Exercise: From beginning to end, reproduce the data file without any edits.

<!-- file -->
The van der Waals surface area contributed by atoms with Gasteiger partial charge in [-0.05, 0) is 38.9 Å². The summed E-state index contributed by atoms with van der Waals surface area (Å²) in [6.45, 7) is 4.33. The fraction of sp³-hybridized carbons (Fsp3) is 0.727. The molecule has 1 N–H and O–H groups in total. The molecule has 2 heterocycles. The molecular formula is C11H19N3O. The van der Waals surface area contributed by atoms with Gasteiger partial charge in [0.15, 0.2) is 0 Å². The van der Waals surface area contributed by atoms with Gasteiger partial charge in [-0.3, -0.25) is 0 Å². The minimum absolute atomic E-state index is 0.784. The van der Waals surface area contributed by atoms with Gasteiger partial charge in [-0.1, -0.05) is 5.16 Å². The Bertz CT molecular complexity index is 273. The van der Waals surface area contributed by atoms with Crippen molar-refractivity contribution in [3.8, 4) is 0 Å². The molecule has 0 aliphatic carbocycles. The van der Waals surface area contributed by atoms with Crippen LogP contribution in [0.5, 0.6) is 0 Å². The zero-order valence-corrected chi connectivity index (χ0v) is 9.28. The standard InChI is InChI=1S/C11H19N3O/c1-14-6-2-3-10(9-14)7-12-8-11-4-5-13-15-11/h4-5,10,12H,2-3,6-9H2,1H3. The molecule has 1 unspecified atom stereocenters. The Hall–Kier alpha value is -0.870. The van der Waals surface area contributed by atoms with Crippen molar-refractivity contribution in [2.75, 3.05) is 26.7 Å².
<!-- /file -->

The van der Waals surface area contributed by atoms with Gasteiger partial charge in [-0.05, 0) is 38.9 Å². The summed E-state index contributed by atoms with van der Waals surface area (Å²) in [6.45, 7) is 4.33. The fraction of sp³-hybridized carbons (Fsp3) is 0.727. The molecule has 1 N–H and O–H groups in total. The molecule has 2 heterocycles. The molecular formula is C11H19N3O. The van der Waals surface area contributed by atoms with Gasteiger partial charge in [0.15, 0.2) is 0 Å². The van der Waals surface area contributed by atoms with Gasteiger partial charge in [-0.3, -0.25) is 0 Å². The minimum absolute atomic E-state index is 0.784. The van der Waals surface area contributed by atoms with Gasteiger partial charge in [-0.1, -0.05) is 5.16 Å². The Bertz CT molecular complexity index is 273. The van der Waals surface area contributed by atoms with Crippen molar-refractivity contribution in [3.8, 4) is 0 Å². The molecule has 0 aliphatic carbocycles. The van der Waals surface area contributed by atoms with Crippen LogP contribution in [0.5, 0.6) is 0 Å². The zero-order valence-corrected chi connectivity index (χ0v) is 9.28. The standard InChI is InChI=1S/C11H19N3O/c1-14-6-2-3-10(9-14)7-12-8-11-4-5-13-15-11/h4-5,10,12H,2-3,6-9H2,1H3. The molecule has 1 unspecified atom stereocenters. The Hall–Kier alpha value is -0.870. The van der Waals surface area contributed by atoms with Crippen molar-refractivity contribution in [2.75, 3.05) is 26.7 Å².